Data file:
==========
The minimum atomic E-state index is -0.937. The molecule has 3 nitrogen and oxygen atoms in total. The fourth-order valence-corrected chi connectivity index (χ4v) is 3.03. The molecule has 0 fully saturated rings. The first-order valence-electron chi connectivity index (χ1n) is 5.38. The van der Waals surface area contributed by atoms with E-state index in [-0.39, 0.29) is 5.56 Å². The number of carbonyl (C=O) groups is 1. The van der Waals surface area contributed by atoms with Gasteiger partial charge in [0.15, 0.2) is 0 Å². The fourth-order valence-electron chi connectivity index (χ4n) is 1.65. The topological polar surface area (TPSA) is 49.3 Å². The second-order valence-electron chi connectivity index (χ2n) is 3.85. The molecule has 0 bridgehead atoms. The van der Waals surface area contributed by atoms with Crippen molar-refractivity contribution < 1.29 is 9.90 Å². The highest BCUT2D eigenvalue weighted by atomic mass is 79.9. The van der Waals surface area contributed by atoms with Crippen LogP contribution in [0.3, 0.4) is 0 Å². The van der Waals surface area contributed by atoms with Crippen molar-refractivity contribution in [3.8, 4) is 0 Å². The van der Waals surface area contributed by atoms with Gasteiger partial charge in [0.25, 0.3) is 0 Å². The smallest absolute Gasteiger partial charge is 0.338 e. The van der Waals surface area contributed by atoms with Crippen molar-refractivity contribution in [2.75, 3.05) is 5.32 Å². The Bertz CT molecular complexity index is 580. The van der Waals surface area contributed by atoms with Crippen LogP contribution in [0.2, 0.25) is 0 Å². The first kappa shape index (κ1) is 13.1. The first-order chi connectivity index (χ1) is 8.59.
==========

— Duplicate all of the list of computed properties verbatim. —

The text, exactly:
The minimum atomic E-state index is -0.937. The molecule has 3 nitrogen and oxygen atoms in total. The fourth-order valence-corrected chi connectivity index (χ4v) is 3.03. The molecule has 0 fully saturated rings. The first-order valence-electron chi connectivity index (χ1n) is 5.38. The van der Waals surface area contributed by atoms with E-state index in [-0.39, 0.29) is 5.56 Å². The number of carbonyl (C=O) groups is 1. The van der Waals surface area contributed by atoms with Gasteiger partial charge in [0.15, 0.2) is 0 Å². The fourth-order valence-electron chi connectivity index (χ4n) is 1.65. The topological polar surface area (TPSA) is 49.3 Å². The second-order valence-electron chi connectivity index (χ2n) is 3.85. The molecule has 0 bridgehead atoms. The van der Waals surface area contributed by atoms with Crippen molar-refractivity contribution < 1.29 is 9.90 Å². The highest BCUT2D eigenvalue weighted by atomic mass is 79.9. The van der Waals surface area contributed by atoms with Crippen LogP contribution in [0.3, 0.4) is 0 Å². The van der Waals surface area contributed by atoms with Crippen molar-refractivity contribution in [3.8, 4) is 0 Å². The van der Waals surface area contributed by atoms with Gasteiger partial charge in [0.25, 0.3) is 0 Å². The smallest absolute Gasteiger partial charge is 0.338 e. The van der Waals surface area contributed by atoms with Crippen molar-refractivity contribution in [2.75, 3.05) is 5.32 Å². The Bertz CT molecular complexity index is 580. The van der Waals surface area contributed by atoms with Crippen LogP contribution in [0.2, 0.25) is 0 Å². The first kappa shape index (κ1) is 13.1. The first-order chi connectivity index (χ1) is 8.59.